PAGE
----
Film

Review: Keeping Loneliness at Bay in Anything

In his second feature, Anything, actor-turned-director Timothy McNeil shows that he has the ability to tell a fairly simple story with complexity and grace. Although not a great film by any measure, Anything has a sweet heart and actually dares to present a character from the deep South who isn’t instantly judgmental or closed minded.

The great John Carroll Lynch plays Early Landry, a Mississippi man whose wife has recently died in a car accident. The two had known each other since they were children, and his heartbreak is so severe that he attempts to take his own life in the aftermath of her death.

Without any discussion, his sister Laurette (Maura Tierney) shows up to take Early back to L.A. with her, so she can look after him with her husband and teenage son, Jack (Tanner Buchanan). Feeling like he needs a little space and time away from his well-meaning sister, Early finds a small apartment in a sketchy Hollywood neighborhood. He meets a few of the other residents, including a downstairs couple he befriends, but it’s his next-door neighbor in whom he takes a real interest.

Freda Von Rhenburg (Matt Bomer) is a transgender woman, sex worker, pain pill addict, who opens up Early’s world and mind in ways he never could have anticipated. One of the charms Anything is that Freda finds Early’s perfect Southern gentleman persona just as much of a curiosity as he find her. They test each other’s limits but ultimately land on forming a close friendship that isn’t as much about attraction as it is mutual respect for the other.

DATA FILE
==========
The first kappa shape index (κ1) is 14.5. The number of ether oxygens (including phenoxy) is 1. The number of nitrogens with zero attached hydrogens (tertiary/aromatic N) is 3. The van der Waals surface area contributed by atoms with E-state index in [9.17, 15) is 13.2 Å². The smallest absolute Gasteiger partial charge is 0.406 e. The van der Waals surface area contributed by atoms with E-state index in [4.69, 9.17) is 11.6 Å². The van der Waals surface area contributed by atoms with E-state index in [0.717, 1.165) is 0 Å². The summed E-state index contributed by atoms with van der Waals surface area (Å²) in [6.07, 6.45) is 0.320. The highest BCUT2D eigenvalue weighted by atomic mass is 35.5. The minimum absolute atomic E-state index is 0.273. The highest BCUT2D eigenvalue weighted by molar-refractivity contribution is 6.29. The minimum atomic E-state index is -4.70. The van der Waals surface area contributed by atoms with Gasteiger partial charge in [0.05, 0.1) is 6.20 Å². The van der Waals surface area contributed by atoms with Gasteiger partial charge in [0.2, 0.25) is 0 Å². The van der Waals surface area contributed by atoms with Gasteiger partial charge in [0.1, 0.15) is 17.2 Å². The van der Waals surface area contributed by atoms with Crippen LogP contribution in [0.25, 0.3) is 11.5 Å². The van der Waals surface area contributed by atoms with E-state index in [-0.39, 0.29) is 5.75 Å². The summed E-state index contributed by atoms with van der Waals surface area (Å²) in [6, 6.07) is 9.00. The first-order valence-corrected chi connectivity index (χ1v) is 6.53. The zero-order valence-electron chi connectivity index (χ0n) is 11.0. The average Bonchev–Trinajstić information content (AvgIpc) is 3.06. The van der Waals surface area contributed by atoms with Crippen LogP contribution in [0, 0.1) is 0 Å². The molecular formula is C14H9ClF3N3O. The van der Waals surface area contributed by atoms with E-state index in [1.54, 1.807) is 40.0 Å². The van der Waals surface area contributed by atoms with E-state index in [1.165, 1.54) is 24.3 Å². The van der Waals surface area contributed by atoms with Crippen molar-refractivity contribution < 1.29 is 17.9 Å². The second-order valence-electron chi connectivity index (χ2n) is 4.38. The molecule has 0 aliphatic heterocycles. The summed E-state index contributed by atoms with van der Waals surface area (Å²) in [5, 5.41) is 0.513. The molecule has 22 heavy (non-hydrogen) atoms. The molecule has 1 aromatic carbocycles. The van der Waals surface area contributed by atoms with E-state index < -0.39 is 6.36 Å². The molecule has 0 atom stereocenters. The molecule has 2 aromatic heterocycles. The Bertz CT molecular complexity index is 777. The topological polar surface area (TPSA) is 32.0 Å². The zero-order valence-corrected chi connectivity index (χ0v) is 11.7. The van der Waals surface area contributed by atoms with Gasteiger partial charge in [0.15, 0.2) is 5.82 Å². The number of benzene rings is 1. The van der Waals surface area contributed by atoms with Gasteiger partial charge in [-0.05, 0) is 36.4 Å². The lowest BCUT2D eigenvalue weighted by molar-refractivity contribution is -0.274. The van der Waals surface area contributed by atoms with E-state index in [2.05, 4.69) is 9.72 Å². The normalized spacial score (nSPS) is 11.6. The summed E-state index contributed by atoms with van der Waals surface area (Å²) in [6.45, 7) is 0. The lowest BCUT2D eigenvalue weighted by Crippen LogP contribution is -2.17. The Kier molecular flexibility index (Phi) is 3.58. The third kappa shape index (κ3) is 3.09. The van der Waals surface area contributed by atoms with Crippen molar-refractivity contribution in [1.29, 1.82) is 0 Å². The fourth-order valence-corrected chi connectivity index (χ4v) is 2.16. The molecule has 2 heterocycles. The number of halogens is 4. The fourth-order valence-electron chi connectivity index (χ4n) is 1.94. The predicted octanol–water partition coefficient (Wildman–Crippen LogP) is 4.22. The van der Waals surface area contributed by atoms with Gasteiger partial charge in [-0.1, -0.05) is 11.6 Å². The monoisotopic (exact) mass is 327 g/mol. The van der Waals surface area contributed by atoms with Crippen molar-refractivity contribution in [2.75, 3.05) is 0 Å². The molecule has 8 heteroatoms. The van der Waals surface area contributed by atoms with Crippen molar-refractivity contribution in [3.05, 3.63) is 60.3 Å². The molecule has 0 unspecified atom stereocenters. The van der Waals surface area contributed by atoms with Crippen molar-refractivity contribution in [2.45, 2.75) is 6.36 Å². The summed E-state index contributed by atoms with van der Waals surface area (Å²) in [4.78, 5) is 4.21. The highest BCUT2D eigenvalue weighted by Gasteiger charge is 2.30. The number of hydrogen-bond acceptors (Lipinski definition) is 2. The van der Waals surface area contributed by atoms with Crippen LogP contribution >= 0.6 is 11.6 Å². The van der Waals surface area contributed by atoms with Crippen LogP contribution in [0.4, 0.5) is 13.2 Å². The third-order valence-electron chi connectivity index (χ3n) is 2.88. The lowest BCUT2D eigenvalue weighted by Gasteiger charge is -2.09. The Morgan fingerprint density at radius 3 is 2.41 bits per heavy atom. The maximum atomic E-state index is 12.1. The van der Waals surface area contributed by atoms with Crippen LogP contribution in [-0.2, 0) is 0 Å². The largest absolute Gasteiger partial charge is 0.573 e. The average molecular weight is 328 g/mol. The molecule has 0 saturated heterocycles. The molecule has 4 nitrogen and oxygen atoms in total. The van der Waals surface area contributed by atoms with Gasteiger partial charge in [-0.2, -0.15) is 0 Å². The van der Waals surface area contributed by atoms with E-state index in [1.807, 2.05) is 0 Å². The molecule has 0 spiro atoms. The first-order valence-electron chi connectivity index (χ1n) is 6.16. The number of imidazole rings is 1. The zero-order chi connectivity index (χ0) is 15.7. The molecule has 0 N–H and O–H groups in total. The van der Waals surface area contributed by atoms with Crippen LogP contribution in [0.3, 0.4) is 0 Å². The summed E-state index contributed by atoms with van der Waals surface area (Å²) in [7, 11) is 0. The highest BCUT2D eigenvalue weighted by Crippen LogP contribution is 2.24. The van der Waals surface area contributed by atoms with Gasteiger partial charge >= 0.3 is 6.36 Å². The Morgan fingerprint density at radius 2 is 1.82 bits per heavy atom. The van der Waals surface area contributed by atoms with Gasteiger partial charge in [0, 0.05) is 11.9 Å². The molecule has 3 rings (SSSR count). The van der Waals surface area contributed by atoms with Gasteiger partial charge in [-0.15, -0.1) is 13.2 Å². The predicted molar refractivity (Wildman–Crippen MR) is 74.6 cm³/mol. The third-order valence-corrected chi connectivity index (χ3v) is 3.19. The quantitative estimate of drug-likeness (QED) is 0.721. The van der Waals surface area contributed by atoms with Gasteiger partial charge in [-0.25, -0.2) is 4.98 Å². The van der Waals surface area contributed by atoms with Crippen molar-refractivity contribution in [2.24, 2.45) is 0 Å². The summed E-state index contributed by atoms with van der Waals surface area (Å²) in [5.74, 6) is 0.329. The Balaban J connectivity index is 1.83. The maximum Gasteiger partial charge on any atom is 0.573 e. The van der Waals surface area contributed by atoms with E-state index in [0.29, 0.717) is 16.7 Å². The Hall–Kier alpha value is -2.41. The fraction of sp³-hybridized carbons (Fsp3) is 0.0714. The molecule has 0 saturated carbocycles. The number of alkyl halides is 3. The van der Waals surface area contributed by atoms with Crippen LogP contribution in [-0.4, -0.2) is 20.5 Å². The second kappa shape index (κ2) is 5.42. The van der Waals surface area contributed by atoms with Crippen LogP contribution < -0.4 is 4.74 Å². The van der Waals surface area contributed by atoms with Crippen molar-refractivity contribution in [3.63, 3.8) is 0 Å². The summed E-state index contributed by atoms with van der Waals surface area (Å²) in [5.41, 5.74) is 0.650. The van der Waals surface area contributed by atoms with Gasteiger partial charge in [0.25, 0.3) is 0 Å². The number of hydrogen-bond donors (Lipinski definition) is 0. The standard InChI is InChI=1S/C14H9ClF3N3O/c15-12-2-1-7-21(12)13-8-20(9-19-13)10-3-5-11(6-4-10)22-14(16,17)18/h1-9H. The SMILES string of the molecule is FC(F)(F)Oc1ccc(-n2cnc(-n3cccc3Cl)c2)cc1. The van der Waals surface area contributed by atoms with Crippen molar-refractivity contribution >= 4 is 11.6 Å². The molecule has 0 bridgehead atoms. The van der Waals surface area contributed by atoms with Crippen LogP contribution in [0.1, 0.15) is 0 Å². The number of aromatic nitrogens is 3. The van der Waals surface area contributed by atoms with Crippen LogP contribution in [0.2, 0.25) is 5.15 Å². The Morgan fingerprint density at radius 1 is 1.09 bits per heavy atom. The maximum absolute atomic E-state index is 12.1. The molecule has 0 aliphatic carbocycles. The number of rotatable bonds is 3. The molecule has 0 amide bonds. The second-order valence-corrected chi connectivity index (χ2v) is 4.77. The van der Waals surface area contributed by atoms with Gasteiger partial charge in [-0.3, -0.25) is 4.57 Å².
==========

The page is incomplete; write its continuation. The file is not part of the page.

Predictably, their bond is tested when he finally invites his sister and her family over for dinner to meet Freda, and things don’t go well (although the nephew loves how quickly his uncle fits right into the Hollywood lifestyle). Thankfully, the fact that Early is a fairly rich man (thanks to his wife’s insurance and selling his home in Mississippi) doesn’t really come into play in the story; I would have hated to see this interesting relationship reduced by some lame story about Freda trying to rip off her new friend.

Anything doesn’t attempt to solve anyone’s deep-seated problem or pain by the presence of this new friendship, and it leaves things fairly opened ended about the future of Early and Freda’s relationship. Is this a love story? Perhaps, but that comes later, if at all. In the end, the movie is about two lonely people finding each other and attempting to be a little less alone. There is still some value in that, I believe.

The film opens Friday for a weeklong run at Facets Cinémathèque.

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